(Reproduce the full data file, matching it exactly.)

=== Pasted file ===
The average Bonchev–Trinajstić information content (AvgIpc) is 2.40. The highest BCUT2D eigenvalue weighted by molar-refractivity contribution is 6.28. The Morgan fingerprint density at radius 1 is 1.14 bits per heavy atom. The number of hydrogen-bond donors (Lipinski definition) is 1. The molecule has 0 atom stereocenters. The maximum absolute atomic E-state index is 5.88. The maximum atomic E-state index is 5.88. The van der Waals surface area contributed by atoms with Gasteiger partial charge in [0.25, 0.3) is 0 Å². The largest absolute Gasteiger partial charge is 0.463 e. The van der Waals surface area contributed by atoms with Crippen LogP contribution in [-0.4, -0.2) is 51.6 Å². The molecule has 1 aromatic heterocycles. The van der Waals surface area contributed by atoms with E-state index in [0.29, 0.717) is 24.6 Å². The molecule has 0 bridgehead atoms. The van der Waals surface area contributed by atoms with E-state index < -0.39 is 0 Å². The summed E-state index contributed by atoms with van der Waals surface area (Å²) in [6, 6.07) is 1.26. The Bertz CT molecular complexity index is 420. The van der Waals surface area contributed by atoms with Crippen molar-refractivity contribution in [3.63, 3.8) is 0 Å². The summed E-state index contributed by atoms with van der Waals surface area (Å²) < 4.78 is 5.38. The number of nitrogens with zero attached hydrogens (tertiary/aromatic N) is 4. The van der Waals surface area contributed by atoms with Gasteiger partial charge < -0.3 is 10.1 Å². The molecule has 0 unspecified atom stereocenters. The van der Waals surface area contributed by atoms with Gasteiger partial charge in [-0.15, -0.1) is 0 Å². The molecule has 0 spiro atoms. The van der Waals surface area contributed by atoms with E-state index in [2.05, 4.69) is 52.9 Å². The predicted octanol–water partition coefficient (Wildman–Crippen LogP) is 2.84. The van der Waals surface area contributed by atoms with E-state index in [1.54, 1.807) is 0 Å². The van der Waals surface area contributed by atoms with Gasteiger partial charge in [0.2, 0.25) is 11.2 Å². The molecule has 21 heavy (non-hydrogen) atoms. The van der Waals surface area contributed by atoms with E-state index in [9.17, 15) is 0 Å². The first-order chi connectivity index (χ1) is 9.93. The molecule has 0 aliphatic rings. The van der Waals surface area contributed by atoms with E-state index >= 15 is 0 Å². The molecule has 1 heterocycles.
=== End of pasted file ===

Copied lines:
The average Bonchev–Trinajstić information content (AvgIpc) is 2.40. The highest BCUT2D eigenvalue weighted by molar-refractivity contribution is 6.28. The Morgan fingerprint density at radius 1 is 1.14 bits per heavy atom. The number of hydrogen-bond donors (Lipinski definition) is 1. The molecule has 0 atom stereocenters. The maximum absolute atomic E-state index is 5.88. The maximum atomic E-state index is 5.88. The van der Waals surface area contributed by atoms with Gasteiger partial charge in [0.25, 0.3) is 0 Å². The largest absolute Gasteiger partial charge is 0.463 e. The van der Waals surface area contributed by atoms with Crippen LogP contribution in [-0.4, -0.2) is 51.6 Å². The molecule has 1 aromatic heterocycles. The van der Waals surface area contributed by atoms with E-state index in [0.29, 0.717) is 24.6 Å². The molecule has 0 bridgehead atoms. The van der Waals surface area contributed by atoms with E-state index < -0.39 is 0 Å². The summed E-state index contributed by atoms with van der Waals surface area (Å²) in [6, 6.07) is 1.26. The Bertz CT molecular complexity index is 420. The van der Waals surface area contributed by atoms with Crippen molar-refractivity contribution in [3.63, 3.8) is 0 Å². The summed E-state index contributed by atoms with van der Waals surface area (Å²) < 4.78 is 5.38. The number of nitrogens with zero attached hydrogens (tertiary/aromatic N) is 4. The van der Waals surface area contributed by atoms with Gasteiger partial charge < -0.3 is 10.1 Å². The molecule has 0 unspecified atom stereocenters. The van der Waals surface area contributed by atoms with Gasteiger partial charge in [-0.15, -0.1) is 0 Å². The molecule has 0 spiro atoms. The van der Waals surface area contributed by atoms with E-state index in [2.05, 4.69) is 52.9 Å². The predicted octanol–water partition coefficient (Wildman–Crippen LogP) is 2.84. The van der Waals surface area contributed by atoms with E-state index in [1.54, 1.807) is 0 Å². The van der Waals surface area contributed by atoms with Gasteiger partial charge in [0.2, 0.25) is 11.2 Å². The molecule has 21 heavy (non-hydrogen) atoms. The van der Waals surface area contributed by atoms with E-state index in [9.17, 15) is 0 Å². The first-order chi connectivity index (χ1) is 9.93. The molecule has 0 aliphatic rings. The van der Waals surface area contributed by atoms with E-state index >= 15 is 0 Å². The molecule has 1 heterocycles.